Monday, May 2, 2016

Everyone Brave Is Forgiven by Chris Cleave

Everyone Brave Is Forgiven by Chris Cleave
Published May 2016 by Simon and Schuster
Source: my copy courtesy of the publisher through Netgalley in exchange for an honest review

Publisher's Summary:
London, 1939.

The day war is declared, Mary North leaves finishing school unfinished, goes straight to the War Office, and signs up.

Tom Shaw decides to ignore the war—until he learns his roommate Alistair Heath has unexpectedly enlisted. Then the conflict can no longer be avoided.

Young, bright, and brave, Mary is certain she’d be a marvelous spy. When she is—bewilderingly—made a teacher, she finds herself defying prejudice to protect the children her country would rather forget.

Tom, meanwhile, finds that he will do anything for Mary.

And when Mary and Alistair meet, it is love, as well as war, that will test them in ways they could not have imagined, entangling three lives in violence and passion, friendship and deception, inexorably shaping their hopes and dreams.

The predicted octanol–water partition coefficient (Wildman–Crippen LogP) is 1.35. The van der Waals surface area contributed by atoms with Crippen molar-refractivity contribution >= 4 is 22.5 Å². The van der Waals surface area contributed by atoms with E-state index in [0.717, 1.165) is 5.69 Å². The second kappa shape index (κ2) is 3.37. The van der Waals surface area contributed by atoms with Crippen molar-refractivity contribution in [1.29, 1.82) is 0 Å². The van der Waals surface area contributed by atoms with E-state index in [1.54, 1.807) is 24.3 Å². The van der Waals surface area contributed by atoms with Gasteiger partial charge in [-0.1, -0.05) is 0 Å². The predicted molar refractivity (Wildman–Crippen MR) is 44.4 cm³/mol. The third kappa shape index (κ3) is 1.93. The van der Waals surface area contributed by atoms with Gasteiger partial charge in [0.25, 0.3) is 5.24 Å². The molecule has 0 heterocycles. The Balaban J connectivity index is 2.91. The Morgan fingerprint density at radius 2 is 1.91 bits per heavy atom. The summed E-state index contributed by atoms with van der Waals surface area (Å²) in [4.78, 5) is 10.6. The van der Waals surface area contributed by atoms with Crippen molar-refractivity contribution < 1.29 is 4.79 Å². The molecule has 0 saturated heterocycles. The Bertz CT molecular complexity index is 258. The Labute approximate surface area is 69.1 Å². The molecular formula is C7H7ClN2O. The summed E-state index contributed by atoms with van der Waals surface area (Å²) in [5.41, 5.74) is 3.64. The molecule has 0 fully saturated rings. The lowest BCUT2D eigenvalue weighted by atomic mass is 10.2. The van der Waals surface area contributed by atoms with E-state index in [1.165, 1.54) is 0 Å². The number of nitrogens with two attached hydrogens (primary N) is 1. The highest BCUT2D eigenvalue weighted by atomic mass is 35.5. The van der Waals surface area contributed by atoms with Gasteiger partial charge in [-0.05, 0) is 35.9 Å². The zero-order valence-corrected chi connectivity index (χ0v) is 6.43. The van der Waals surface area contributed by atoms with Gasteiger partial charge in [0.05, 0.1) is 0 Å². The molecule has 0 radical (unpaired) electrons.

My Thoughts:
If you ask me if I'd like to read a book set in Europe during the Second World War, I'd likely say "no." It so often feels that there cannot be a stone left unturned in the story of that war. And knowing that any such book it likely to be devastatingly sad, I find it hard to do that to myself. But Chris Cleave won me over with Little Bee so I was willing to take a chance. Cleave has become something of the master of combining humor with crushing sadness.  

In Everyone Brave Is Forgiven, Cleave as found a way to bring those elements together in a completely different World War II story. While Mary stays in London, volunteering, she faces the day-to-day hardships of the Blitz but also unexpected racism. Alistair finds himself stationed on Malta, an island that the Axis powers lay siege to for more than two years, trying to break the people on the strategically important island. There is no shortage of the gore and desperation of war here but the emphasis never veers from the characters.

What first grabbed my attention was the witty dialogue between characters.
"Mary frowned. "You are a mousetrap of a friend, all soft cheese and hard springs."
 Hilda beamed. "I use you for practice. One day I'll have a husband."
 Mary took a second envelope from the tray. "God help the poor man."
 "God will take my side," said Hilda. "He's only human, after all.""
And what great characters they are! Filled with kindness, melancholy, jealousy, anger, bigotry, love, hope, hopelessness, disgust, and sorrow. I became so attached to Mary and Tom and Zachary and Alistair that at times I could hardly keep reading, so unable was I to keep "seeing" them hurting.